Identifying which patients infected with the novel coronavirus will develop serious cases at an early stage is crucial to administering appropriate treatment. Accordingly, research projects have been initiated to investigate what type of people develop serious cases using substances in the blood and urine as “markers.”
If such predictions can be made, they are expected to lead to a declining mortality rate and prevent breakdowns in the medical care system.
Urgent Need for Early Identification of Serious Cases
According to Professor Toshinori Nakayama of Chiba University, 80% of novel coronavirus cases are mild, while serious cases are few at only about 10%. Nevertheless, the absence of a method to determine which patients will develop serious infections makes treatment problematic.
While there is a tendency for patients with underlying conditions, such as diabetes and high blood pressure, to develop serious infections, any direct causal relationship has yet to be explained. Meanwhile, although the elderly are purportedly more likely to develop severe infections, the Chiba University Hospital often sees cases of healthy, young people who rapidly develop severe symptoms.
When serious symptoms set in, patients can no longer breathe on their own. Specialized life support equipment, such as extracorporeal membrane oxygenation (ECMO), is required, and nurses must constantly be attending to patients at a rate three to four times more than normal.
Prediction of serious cases is an urgent issue, not only for the patients, but also to prevent breakdowns in the medical care system.
Clinical Study Focusing on Blood Flow Launched in August
Accordingly, a team at Chiba University is focusing on the Myl9, a protein that derives from platelets in the blood. This protein is known to increase when there is inflammation in the blood vessels or respiratory tract, and to become reticulated and attach to blood clots and block blood flow.
When COVID-19 infections become severe, inflammation ensues in the blood vessels of the entire body, and clotting occurs. Noting the potential likelihood for infections to become severe in patients that exhibit an increased concentration of this protein in the blood at the mild stage of infection, the team launched a clinical study in August.
The study will analyze changes in concentration in the blood for 100 patients in collaboration with other medical institutions. A conclusion will be reached within the year on whether the protein can be used as a marker for predicting serious infections.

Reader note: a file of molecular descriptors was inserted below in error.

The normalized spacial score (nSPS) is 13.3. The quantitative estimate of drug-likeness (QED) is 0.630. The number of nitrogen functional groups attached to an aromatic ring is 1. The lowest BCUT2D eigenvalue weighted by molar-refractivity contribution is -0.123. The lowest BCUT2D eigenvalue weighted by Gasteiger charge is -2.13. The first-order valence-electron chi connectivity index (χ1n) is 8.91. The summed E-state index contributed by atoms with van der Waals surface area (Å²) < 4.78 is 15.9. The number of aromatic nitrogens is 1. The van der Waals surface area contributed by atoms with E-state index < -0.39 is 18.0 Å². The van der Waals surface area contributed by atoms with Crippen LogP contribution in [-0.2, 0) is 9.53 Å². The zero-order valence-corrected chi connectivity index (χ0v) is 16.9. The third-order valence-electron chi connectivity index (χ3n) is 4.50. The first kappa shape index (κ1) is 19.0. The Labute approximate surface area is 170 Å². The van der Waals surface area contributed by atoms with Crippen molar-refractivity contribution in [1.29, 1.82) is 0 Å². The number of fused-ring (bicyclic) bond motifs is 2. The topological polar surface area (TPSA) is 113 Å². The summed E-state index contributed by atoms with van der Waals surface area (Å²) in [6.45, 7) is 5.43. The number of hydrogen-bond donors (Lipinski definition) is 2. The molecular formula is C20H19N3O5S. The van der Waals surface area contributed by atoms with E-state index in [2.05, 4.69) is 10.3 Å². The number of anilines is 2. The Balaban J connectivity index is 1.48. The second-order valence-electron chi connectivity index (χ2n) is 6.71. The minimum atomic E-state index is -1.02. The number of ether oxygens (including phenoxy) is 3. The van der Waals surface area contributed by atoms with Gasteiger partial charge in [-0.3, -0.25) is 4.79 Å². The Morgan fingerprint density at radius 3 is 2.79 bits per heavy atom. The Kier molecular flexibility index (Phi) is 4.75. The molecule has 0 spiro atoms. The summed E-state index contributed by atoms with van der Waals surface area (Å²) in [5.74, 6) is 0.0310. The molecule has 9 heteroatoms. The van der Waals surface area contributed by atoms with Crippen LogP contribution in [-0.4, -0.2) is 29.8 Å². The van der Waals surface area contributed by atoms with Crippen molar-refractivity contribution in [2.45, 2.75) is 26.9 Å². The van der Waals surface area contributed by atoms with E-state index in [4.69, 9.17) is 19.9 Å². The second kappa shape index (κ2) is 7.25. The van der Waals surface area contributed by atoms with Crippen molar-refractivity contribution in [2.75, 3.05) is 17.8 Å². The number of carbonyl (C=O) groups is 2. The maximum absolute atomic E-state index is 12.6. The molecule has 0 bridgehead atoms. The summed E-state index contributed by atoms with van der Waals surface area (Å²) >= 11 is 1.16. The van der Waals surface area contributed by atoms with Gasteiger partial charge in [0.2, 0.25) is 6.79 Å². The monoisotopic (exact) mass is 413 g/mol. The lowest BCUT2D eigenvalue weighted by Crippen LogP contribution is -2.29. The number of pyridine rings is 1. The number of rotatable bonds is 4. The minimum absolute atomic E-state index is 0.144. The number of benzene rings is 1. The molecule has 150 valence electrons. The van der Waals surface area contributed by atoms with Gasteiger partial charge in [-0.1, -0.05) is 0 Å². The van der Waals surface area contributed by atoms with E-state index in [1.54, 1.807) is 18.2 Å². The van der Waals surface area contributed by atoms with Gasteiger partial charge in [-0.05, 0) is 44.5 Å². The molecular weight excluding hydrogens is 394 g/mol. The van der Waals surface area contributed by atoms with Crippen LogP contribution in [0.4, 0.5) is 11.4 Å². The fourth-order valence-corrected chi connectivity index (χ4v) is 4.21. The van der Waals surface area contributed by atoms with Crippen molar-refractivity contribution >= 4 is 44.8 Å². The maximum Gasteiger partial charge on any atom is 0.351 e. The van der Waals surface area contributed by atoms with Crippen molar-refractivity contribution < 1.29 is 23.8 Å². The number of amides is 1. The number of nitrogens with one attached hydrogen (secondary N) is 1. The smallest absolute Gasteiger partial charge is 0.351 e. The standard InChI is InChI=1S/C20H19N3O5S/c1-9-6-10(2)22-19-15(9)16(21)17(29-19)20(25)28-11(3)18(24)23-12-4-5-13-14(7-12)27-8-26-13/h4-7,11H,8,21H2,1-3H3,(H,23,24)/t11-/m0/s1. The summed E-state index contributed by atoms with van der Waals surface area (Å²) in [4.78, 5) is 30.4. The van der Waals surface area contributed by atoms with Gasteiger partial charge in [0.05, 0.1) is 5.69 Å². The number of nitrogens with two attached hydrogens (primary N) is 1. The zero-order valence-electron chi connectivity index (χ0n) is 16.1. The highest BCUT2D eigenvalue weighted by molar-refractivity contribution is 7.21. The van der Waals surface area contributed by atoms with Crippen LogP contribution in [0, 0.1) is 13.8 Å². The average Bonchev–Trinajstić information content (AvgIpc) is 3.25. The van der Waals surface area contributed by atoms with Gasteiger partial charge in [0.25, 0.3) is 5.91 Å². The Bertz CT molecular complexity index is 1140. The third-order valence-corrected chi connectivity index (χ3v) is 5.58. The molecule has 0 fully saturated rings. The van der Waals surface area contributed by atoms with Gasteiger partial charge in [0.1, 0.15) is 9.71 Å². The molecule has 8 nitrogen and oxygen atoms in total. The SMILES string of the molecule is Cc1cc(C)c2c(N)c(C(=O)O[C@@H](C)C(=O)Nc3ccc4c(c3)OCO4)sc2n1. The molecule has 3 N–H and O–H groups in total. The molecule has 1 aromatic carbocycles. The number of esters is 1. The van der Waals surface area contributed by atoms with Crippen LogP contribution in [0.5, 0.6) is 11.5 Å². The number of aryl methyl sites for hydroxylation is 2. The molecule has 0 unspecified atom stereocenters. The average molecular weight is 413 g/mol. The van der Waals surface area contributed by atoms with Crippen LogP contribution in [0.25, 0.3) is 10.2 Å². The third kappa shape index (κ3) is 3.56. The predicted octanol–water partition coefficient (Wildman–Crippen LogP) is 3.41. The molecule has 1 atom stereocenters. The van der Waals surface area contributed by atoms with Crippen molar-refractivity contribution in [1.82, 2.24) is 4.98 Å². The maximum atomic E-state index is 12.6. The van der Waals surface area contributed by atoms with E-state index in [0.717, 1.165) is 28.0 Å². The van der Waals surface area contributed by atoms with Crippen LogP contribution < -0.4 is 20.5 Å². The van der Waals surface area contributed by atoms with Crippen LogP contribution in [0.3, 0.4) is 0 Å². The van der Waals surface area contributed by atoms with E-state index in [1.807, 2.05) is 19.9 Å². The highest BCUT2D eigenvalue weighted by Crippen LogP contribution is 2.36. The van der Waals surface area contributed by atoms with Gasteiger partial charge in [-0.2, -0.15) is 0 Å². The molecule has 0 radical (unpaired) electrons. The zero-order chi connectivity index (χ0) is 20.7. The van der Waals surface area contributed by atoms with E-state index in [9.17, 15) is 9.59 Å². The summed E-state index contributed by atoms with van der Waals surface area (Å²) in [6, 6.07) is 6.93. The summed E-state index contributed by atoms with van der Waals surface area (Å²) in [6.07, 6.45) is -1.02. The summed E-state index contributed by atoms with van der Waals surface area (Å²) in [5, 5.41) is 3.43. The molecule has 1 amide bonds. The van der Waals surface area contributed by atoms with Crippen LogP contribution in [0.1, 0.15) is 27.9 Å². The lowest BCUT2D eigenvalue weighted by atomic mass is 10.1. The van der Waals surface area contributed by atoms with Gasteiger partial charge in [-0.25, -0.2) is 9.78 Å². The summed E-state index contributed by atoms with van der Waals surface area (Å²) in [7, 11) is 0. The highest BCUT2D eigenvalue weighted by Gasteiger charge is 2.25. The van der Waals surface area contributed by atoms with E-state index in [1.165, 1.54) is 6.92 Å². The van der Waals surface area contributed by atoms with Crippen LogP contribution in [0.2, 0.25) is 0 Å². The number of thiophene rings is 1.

If patients with a high potential to develop serious cases can be identified, worsening of symptoms can be avoided by taking quick measures, such as administering drugs that dissolve blood clots.
“We’ve only been playing defense against the novel coronavirus, but this could give us the chance to mount a counter-offensive,” remarked Koutaro Yokote, director general of the hospital.
Early Identification by Focus on Urine Protein
A research team at the National Center for Global Health and Medicine is also working on predicting serious cases, focusing on L-FABP, a protein found in urine. This substance is found in greater concentration in the urine when blood flow in the kidneys worsens.
The team took urine samples from 41 patients who exhibited mild symptoms when first hospitalized to study the relationship between the amount of this protein in the urine and symptoms. In eight of the 13 patients with a large amount in their urine, symptoms worsened after one week. Two of these patients developed severe infections that required ventilators.
Of 28 persons with normal levels, only one had symptoms worsen and no one developed a severe infection.
Dr. Daisuke Katagiri, a member of the research team, has high expectations for this protein to be used as a marker to predict severe infections. “We will continue our research with a greater number of patients and examine ways to put the method into practical use,” he said.
Genetic Links: Limited Numbers of Patients an Obstacle
Research on predicting serious infections from genetic information has also begun. In May, joint research involving Keio University, Kyoto University, and Osaka University started, focusing on the human leukocyte antigen (HLA), which impacts immune function and the onset of a variety of illnesses.
HLA differs by person and is referred to as an “immunotype,” much like a blood type. The study is analyzing the blood of 600 COVID-19 patients to examine immunotypes and gene sequences linked to the development of severe infections.
“We plan to release an interim report at the end of this month, and link results to the establishment of a prediction method,” said Professor Takanori Kanai of Keio University.
Yet research so far has remained foundational due to limited numbers of patients in the study. “We need to expand the study to about 3,000 patients,” Dr. Kanai said.
Chiba University’s clinical study will also require over 1,000 persons to achieve practical application at an early stage.
Japanese research teams face difficulty in collecting samples due to the low number of infections in Japan, compared to other countries. “It is imperative that medical institutions in Japan work together to create a mechanism that enables information sharing on an even greater scale,” said Dr. Nakayama.
(Find access to the article in Japanese at this link.)
Author: Juichiro Ito